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Jost Gippert: Our Featured Linguist!

"Buenos dias", "buenas noches" -- this was the first words in a foreign language I heard in my life, as a three-year old boy growing up in developing post-war Western Germany, where the first gastarbeiters had arrived from Spain. Fascinated by the strange sounds, I tried to get to know some more languages, the only opportunity being TV courses of English and French -- there was no foreign language education for pre-teen school children in Germany yet in those days. Read more



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What is English? And Why Should We Care?

By: Tim William Machan

To find some answers Tim Machan explores the language's present and past, and looks ahead to its futures among the one and a half billion people who speak it. His search is fascinating and important, for definitions of English have influenced education and law in many countries and helped shape the identities of those who live in them.


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Medical Writing in Early Modern English

Edited by Irma Taavitsainen and Paivi Pahta

This volume provides a new perspective on the evolution of the special language of medicine, based on the electronic corpus of Early Modern English Medical Texts, containing over two million words of medical writing from 1500 to 1700.


Academic Paper


Title: Error patterns in young German children's <i>wh</i>-questions*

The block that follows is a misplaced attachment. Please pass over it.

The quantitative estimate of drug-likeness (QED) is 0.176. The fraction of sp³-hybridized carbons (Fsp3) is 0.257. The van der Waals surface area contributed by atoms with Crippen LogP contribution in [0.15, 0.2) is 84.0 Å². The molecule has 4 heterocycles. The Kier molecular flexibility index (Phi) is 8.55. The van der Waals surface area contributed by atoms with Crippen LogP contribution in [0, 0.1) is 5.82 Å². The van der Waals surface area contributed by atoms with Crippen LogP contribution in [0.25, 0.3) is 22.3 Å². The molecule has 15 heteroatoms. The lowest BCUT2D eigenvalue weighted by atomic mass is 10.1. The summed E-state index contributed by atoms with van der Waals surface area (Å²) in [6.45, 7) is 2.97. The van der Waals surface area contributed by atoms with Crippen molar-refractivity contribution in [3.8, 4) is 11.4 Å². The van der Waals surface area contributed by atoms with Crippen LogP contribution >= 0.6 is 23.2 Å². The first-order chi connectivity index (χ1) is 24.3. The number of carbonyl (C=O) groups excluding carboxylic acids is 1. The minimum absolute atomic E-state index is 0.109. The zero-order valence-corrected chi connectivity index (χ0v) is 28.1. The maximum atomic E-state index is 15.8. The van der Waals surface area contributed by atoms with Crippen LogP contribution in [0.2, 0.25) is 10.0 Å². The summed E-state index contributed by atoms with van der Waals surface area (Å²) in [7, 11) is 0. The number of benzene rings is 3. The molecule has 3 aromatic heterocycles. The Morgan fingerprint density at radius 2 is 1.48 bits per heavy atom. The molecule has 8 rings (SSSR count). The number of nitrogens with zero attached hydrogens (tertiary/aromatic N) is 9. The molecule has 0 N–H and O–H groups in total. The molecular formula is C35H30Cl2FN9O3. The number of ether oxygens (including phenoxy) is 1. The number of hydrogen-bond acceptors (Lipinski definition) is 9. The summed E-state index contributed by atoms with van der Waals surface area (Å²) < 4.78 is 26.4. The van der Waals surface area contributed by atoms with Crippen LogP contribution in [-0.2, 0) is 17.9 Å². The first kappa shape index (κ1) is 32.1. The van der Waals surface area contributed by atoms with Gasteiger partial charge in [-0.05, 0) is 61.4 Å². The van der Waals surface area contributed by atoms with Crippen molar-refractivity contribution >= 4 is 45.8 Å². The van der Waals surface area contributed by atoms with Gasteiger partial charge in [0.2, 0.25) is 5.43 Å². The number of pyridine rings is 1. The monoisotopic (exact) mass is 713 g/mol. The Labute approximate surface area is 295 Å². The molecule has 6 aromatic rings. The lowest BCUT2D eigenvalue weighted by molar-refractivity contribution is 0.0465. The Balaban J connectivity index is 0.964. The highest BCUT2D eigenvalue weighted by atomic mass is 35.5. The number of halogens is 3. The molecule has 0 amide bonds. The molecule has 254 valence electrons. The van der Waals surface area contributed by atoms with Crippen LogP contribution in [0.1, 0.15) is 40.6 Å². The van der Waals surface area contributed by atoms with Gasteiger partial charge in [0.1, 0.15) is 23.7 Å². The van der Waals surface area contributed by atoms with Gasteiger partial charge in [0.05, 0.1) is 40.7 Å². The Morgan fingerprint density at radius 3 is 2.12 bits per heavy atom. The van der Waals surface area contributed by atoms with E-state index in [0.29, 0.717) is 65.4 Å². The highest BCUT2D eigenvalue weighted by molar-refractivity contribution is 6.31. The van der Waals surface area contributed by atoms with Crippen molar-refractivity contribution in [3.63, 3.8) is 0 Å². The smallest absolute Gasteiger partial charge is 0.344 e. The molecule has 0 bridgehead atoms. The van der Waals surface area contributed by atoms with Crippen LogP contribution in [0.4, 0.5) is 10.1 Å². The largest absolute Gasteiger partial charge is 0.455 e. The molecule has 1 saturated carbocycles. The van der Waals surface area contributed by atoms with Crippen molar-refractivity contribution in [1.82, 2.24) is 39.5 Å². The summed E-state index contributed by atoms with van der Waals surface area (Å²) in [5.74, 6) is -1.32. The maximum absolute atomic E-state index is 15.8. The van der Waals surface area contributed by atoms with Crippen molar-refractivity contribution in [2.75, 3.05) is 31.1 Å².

Author: Daniel Schmerse
Institution: Max Planck Institute for Evolutionary Anthropology
Author: Elena V. Lieven
Institution: Max Planck Institute for Evolutionary Anthropology
Author: Michael Tomasello
Institution: Max Planck Institute for Evolutionary Anthropology
Linguistic Field: Language Acquisition
Abstract: In this article we report two studies: a detailed longitudinal analysis of errors in wh-questions from six German-learning children (age 2 ; 0–3 ; 0) and an analysis of the prosodic characteristics of wh-questions in German child-directed speech. The results of the first study demonstrate that German-learning children frequently omit the initial wh-word. A lexical analysis of wh-less questions revealed that children are more likely to omit the wh-word was (‘what’) than other wh-words (e.g. wo ‘where’). In the second study, we performed an acoustic analysis of sixty wh-questions that one mother produced during her child's third year of life. The results show that the wh-word was is much less likely to be accented than the wh-word wo, indicating a relationship between children's omission of wh-words and the stress patterns associated with wh-questions. The findings are discussed in the light of discourse–pragmatic and metrical accounts of omission errors.

CUP at LINGUIST

This article appears in Journal of Child Language Vol. 40, Issue 3, which you can read on Cambridge's site or on LINGUIST .



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